“All that hoopla don’t amount to a hill of beans. Just because he was the first to fly across the Atlantic doesn’t mean he will be able to influence Roosevelt to keep us out of the conflict. From what I’ve read, we’re already involved.”
Mom raised her eyebrows. “How?”
“I told you! Roosevelt is shipping tanks, planes, and cannons over to Russia and Britain.”
Mom looked at Dad dubiously. “How do you know?”
“I’m reading it right here. There’s even a picture of the stuff being loaded onto freighters over in Savannah.”
Mom flipped the pancakes over in the pan. “Since when?”
“Since April. Haven’t you been reading about it in the papers?”
“I mostly read Hedda Hopper and the ads. Don’t pay much attention to politics. If I want to know what’s going on in the government, I ask Mona.”
“You can’t learn about world events from Hedda Hopper’s column. She reports on celebrity stuff.”
I stood up and leaned over to look at the pictures my father mentioned. “Doesn’t that make Hitler mad?”
“Does that mean America will go to war, Dad?”
“It might. Don’t know for sure.” He blew a smoke ring across the table.
Mom flared up. “For Christ sake, Bob, don’t speak to the child that way. He’s too young to know anything about it.”
“That’s what you think. Kids his age know something is going on. You wait and see. One of these days a Nazi U-Boat will torpedo a freighter off our coast and Roosevelt will have to declare war.”
“Germany is too far away. It’ll never happen.” Mom mused.
“You and Mona, including that jerk on the radio are living in a dream world, and so is half the country. Washington’s been getting ready for war. Why do you think they started registration for the draft last year?”
Mom frowned with concern. “What happens if you don’t register?”
“Not sure. Maybe a fine or jail.”
I had never heard of the draft. “What’s registering for the draft mean, Dad?”
“Gene, don’t interrupt when I’m talking to your father!” Then she asked Dad, “Did you register?”
My father blew smoke toward the ceiling, “What for?”
She threw her arms up in disgust, “So you don’t get in trouble. That’s why!”
“Just never got around to it. Anyway, they probably won’t call up family men.”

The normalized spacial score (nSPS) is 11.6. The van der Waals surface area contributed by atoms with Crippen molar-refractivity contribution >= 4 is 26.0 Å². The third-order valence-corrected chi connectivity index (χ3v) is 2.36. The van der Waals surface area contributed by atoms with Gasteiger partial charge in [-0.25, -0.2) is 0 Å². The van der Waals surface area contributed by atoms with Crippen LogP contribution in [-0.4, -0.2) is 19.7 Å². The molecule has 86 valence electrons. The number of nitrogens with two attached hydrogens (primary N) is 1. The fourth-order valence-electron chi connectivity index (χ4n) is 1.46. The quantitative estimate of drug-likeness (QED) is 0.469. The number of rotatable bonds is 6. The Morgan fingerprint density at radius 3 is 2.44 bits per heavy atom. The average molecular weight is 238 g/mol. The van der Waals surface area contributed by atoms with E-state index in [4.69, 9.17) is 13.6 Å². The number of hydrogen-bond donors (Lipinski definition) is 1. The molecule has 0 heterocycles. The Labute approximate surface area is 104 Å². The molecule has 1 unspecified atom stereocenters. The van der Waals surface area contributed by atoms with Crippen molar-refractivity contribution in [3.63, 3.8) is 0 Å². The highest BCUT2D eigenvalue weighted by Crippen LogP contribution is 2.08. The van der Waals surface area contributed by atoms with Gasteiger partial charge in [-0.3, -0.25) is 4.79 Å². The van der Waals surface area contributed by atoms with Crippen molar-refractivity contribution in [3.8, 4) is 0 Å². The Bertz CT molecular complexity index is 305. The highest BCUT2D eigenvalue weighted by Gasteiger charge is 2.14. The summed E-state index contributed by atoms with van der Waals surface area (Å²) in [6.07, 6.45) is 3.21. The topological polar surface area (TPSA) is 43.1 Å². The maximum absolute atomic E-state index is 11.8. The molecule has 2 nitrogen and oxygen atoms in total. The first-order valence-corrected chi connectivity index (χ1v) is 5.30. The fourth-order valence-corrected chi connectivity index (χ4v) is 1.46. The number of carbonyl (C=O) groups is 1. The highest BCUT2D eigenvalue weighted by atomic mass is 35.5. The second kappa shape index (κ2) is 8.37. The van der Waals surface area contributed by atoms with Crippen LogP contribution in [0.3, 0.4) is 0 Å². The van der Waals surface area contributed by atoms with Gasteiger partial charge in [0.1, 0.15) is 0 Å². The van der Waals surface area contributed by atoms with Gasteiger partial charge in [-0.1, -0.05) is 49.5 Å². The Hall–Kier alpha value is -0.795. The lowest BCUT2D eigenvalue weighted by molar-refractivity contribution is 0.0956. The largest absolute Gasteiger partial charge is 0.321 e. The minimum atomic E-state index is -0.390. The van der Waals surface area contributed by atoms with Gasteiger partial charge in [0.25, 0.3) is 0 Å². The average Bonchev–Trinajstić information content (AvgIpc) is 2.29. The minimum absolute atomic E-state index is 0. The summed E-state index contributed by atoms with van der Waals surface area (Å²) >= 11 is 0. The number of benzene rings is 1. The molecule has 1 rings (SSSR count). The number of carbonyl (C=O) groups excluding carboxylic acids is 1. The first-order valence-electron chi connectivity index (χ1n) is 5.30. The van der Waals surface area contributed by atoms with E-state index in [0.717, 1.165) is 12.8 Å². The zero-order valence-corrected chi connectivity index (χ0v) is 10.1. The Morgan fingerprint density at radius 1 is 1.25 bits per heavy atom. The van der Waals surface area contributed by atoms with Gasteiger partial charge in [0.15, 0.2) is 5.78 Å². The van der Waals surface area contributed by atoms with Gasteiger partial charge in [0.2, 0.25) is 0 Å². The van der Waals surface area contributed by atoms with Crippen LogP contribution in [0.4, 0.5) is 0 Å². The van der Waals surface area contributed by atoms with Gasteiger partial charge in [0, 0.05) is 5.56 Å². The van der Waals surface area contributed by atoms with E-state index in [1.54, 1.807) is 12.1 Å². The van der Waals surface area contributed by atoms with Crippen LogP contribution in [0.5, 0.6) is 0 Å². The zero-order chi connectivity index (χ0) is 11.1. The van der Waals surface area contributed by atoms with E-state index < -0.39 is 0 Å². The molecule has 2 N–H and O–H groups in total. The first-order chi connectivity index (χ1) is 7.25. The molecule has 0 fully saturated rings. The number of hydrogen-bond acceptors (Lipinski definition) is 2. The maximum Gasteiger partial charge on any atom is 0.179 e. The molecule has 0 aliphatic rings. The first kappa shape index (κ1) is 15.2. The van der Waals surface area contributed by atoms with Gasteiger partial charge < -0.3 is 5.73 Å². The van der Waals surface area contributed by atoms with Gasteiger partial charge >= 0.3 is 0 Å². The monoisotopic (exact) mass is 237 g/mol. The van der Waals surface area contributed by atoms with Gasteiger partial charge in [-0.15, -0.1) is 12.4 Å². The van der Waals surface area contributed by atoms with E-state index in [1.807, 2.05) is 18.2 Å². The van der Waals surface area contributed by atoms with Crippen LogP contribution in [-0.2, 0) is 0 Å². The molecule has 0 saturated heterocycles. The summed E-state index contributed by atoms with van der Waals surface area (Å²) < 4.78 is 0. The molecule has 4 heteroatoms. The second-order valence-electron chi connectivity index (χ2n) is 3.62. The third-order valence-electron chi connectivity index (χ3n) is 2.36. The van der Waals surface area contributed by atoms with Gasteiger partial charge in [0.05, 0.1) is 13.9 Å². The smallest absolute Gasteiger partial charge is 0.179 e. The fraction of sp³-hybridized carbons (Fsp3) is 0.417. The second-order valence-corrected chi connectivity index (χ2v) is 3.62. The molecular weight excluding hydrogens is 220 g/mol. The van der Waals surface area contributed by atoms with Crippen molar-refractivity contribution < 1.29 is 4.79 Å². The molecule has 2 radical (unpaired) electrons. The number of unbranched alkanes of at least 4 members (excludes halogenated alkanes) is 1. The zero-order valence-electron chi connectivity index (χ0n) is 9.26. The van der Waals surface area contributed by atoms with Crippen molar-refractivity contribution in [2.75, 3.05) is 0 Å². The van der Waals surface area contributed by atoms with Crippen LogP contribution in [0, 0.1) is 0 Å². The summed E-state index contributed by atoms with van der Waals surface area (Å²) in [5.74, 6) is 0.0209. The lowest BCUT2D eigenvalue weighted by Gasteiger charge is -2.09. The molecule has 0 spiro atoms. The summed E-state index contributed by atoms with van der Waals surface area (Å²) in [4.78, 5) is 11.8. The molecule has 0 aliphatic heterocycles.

She transferred the pancakes to a platter and poured more batter into the pan. “Are you sure about that?”
“No, just supposing.”
Mom shifted her hips defiantly and pointed the spatula at him. “For heaven’s sake, Bob! Don’t you think you should look into it? What if you get arrested? What would happen to me and Gene if you end up sitting in jail?”
Dad took another puff from his cigar and reached for his coffee cup. “You’ll do what any faithful wife who cares about her husband would do! Bake me a cake with a hacksaw inside.”
Mom’s cheeks reddened. “Darn it, you’re not funny! You sit there and smoke like you don’t have a care in the world while I worry about you getting in trouble with the law.”
Dad scratched his chest. “You worry too much. I’ll deal with it when the time comes. You tend to worry even when things are going well. You’ve got to quit looking at the morbid side of everything.”
Mom placed both hands on her hips. “Well, things usually don’t turn out good for me.”
“You wish it on yourself. Right after we got married you became riled up when I couldn’t find work.”
“You bet I did! I agreed to marry you because Brogan promised to make you a partner in his business, but he never did.”
“No fault of mine or his. Too many people lost their jobs and stopped eating out. He had no choice, but to close the restaurant.”
Mom transferred the last batch of pancakes onto the platter. “We ended up with you working on your parents’ farm for room and board and fifteen dollars a month for spending money. It was like getting an allowance for being a good boy and keeping your room clean.”